Interrogations of suspected queer people were a regular thing for federal employees in the 1950s and 1960s, with questions like: “Do you identify as a homosexual or have you ever had same-sex sexual relations?”. This era is now known today as The Lavender Scare.
Post-World War II, LGBTQ Amercians from small towns and rural areas began moving to cities where they could keep their anonymity while meeting others that were like them. This sense of community, however, was rudely interrupted when the United States Park Police created the Sex Perversion Elimination Act of 1947, primarily targeting gay men congregating in parks. At least five hundred people were arrested that first year.
Just a part of the bigger “Red Scare” that targeted suspected Communists, the Lavender Scare’s development came about with the always charming Senator Joseph McCarthy and his famous blacklist with names of 250 federal employees, two of who were gay. The Red Scare rhetoric invoked the ideas of morality connected with queer people to those of communists. In this epoch, LGBTQ people were considered sinful and perverted and public perception of homosexuality shared similarities with the public opinion of communists, who were also seen as lacking both moral and mental strength. For the federal government, LGBTQ employees posed a security risk: if they were living double lives, they probably couldn’t be trusted to keep government secrets.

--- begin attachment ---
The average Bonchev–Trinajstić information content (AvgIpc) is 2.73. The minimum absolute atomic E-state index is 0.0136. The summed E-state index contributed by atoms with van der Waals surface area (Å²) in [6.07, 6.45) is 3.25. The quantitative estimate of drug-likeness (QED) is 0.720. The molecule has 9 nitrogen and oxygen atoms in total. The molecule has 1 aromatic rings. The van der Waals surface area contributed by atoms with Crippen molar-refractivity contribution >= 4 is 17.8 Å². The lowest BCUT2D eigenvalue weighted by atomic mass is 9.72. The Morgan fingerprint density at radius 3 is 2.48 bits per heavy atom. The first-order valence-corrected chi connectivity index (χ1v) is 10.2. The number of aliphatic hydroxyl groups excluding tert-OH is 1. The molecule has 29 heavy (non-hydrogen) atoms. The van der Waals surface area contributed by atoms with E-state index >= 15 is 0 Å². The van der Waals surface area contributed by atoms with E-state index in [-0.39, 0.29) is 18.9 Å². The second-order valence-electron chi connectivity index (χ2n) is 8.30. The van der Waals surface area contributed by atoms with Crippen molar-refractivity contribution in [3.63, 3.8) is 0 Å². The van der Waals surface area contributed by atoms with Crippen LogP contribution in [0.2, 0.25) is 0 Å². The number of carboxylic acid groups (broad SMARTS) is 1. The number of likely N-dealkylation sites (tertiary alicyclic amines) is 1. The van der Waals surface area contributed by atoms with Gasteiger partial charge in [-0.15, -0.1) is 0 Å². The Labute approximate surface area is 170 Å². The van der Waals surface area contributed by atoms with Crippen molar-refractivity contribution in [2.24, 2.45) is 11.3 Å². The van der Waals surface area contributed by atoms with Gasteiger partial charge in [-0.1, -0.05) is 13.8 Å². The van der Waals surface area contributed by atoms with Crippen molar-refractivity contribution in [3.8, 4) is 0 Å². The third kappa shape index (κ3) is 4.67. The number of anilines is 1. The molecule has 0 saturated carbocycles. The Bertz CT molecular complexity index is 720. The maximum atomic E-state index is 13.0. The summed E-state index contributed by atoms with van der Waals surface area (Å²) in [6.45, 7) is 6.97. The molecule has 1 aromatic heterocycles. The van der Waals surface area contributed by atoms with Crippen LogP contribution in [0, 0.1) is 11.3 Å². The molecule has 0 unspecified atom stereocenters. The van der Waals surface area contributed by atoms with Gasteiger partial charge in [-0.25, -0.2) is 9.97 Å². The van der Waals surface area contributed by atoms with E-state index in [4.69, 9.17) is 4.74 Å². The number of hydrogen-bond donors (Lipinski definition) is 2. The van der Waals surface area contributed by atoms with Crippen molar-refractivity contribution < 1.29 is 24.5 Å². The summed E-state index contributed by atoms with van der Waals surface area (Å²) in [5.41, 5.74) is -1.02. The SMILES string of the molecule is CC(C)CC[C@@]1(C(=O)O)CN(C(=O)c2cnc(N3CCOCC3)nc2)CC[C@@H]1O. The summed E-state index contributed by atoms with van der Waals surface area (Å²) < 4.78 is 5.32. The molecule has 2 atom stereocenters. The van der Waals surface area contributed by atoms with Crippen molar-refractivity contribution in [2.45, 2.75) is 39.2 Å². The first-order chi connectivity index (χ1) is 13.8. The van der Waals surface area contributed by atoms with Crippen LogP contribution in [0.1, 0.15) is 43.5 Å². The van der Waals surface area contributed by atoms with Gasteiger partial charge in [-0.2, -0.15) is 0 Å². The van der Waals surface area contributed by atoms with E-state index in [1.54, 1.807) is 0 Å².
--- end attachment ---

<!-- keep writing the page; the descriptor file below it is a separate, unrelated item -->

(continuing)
In March 1952, the federal government announced it would remove 162 government workers suspecting of being gay. A year later, President Dwight Eisenhower signed Executive Order 10450, expanding federal employment regulations with a statement to exclude federal employees of “sexual perversion”. Because of this Executive Order, at least 10,000 federal employees lost their jobs.
The Lavender Scare made being out of the closet nearly impossible without staggering consequences. Not only were LGBTQ federal employees fired, but many others were also fired for “guilt of association” for just knowing someone who was gay. Because of the resulting stigma, many firings lead to dismissed employees’ suicides, most of which were later covered up by the federal government. Andrew Ference, an administrative assistant at the U.S. embassy in Paris, killed himself after two days of interrogations. The State Department covered up the cause of his death and lied to his family.